A six-month trial of a four-day working week has launched in the UK today (January 17).

The new trial has the backing of 30 British companies who have asked employees to maintain 100% productivity for 80% of the time.

Employees will still be paid a full wage despite working one day less a week. 

The pilot has been launched by 4 Day Week Global in partnership with think tank Autonomy and the 4 Day Week UK Campaign.

Joe O’Connor, the Pilot Programme Manager for 4 Day Week Global, said: "More and more businesses are moving to productivity-focused strategies to enable them to reduce worker hours without reducing pay.

"We are excited by the growing momentum and interest in our pilot program and in the four-day week more broadly.

"The four-day week challenges the current model of work and helps companies move away from simply measuring how long people are ‘at work’, to a sharper focus on the output being produced. 2022 will be the year that heralds in this bold new future of work."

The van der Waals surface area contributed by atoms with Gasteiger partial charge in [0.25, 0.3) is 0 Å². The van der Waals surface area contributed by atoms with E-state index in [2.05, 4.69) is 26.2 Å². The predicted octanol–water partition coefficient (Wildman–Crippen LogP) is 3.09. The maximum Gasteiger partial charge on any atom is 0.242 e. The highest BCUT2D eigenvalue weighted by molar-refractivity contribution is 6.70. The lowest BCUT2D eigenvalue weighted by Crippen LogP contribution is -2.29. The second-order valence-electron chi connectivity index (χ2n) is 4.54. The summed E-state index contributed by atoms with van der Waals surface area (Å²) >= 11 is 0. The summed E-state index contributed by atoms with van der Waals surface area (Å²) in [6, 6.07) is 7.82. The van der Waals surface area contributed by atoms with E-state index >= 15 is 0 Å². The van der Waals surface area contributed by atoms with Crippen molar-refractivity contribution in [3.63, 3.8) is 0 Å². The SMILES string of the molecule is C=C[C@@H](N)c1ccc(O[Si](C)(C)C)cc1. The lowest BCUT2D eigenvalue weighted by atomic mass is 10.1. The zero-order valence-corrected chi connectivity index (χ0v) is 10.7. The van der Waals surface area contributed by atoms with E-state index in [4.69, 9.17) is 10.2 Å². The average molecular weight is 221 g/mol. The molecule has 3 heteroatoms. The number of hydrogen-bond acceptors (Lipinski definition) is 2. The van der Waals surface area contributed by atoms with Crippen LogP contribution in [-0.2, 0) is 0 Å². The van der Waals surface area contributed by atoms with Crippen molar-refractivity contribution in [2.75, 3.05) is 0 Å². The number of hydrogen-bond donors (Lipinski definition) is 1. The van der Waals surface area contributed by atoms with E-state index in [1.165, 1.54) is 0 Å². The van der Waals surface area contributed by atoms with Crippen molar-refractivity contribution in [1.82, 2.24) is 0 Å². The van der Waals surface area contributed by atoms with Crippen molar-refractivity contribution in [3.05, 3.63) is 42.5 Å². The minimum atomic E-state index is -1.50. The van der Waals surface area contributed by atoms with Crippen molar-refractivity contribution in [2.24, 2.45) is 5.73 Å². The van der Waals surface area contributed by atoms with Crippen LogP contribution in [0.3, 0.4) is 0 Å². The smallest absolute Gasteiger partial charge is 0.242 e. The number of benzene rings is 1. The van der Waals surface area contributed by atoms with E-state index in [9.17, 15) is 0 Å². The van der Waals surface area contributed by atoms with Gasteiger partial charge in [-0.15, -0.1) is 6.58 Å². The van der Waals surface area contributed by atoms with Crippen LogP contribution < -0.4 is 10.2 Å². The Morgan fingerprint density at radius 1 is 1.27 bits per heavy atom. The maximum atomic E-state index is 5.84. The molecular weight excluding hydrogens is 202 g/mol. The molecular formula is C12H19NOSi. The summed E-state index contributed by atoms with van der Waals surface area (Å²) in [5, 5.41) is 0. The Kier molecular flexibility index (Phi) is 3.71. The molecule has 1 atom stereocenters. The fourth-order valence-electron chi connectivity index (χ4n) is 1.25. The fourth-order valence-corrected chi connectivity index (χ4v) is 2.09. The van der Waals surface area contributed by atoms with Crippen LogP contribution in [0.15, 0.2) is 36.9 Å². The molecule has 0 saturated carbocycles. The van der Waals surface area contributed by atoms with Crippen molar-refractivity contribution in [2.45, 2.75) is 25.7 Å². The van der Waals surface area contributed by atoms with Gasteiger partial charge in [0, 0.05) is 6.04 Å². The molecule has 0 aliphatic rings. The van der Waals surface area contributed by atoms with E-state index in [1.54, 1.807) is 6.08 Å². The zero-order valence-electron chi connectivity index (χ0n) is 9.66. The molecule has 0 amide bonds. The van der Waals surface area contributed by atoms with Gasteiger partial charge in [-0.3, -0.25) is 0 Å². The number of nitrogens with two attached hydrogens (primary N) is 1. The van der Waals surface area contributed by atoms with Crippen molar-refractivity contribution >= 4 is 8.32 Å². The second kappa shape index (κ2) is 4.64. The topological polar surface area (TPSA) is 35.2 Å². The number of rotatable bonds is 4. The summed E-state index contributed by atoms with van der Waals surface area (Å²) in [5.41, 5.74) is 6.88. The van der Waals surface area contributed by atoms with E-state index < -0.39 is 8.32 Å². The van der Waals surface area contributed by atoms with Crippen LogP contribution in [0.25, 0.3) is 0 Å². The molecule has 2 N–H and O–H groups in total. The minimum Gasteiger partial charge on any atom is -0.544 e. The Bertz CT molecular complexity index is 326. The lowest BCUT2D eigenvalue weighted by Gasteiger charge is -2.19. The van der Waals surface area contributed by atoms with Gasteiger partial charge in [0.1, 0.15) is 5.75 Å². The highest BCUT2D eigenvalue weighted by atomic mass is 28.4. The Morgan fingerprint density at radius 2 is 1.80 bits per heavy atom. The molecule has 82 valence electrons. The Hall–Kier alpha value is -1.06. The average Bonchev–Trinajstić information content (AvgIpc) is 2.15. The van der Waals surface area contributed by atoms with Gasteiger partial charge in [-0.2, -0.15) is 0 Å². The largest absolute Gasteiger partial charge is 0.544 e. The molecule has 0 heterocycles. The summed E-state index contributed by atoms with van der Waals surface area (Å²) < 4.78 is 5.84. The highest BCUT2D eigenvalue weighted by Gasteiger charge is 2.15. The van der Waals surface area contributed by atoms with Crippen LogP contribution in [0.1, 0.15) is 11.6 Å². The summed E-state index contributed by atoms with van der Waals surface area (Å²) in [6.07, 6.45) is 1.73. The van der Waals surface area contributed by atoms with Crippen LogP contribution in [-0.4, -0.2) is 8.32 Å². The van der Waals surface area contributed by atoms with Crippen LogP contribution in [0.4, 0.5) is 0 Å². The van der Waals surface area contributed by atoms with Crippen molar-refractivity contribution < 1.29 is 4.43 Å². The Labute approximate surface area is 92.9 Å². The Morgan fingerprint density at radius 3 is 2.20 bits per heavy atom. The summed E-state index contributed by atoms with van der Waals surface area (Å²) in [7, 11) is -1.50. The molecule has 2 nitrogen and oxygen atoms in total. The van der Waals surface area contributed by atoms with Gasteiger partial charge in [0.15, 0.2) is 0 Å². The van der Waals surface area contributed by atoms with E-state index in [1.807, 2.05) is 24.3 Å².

Witney Gazette: The new trial starts on January 17 (Canva)The new trial starts on January 17 (Canva)

There are also researchers at Cambridge University, Oxford University and Boston College involved in the trial. 

Spain and Scotland have already launched pilots of the trial, as Nicola Sturgeon promised a better work-life balance in her election manifesto. 

Researchers will be measuring the impact on productivity, the wellbeing of workers, the impact on the environment and gender equality. 

Tech company Microsoft has already trialled the four-day week and reported enhanced productivity from its workers in Japan. 

Companies that are taking part in the UK trial include Unilever and Morrisons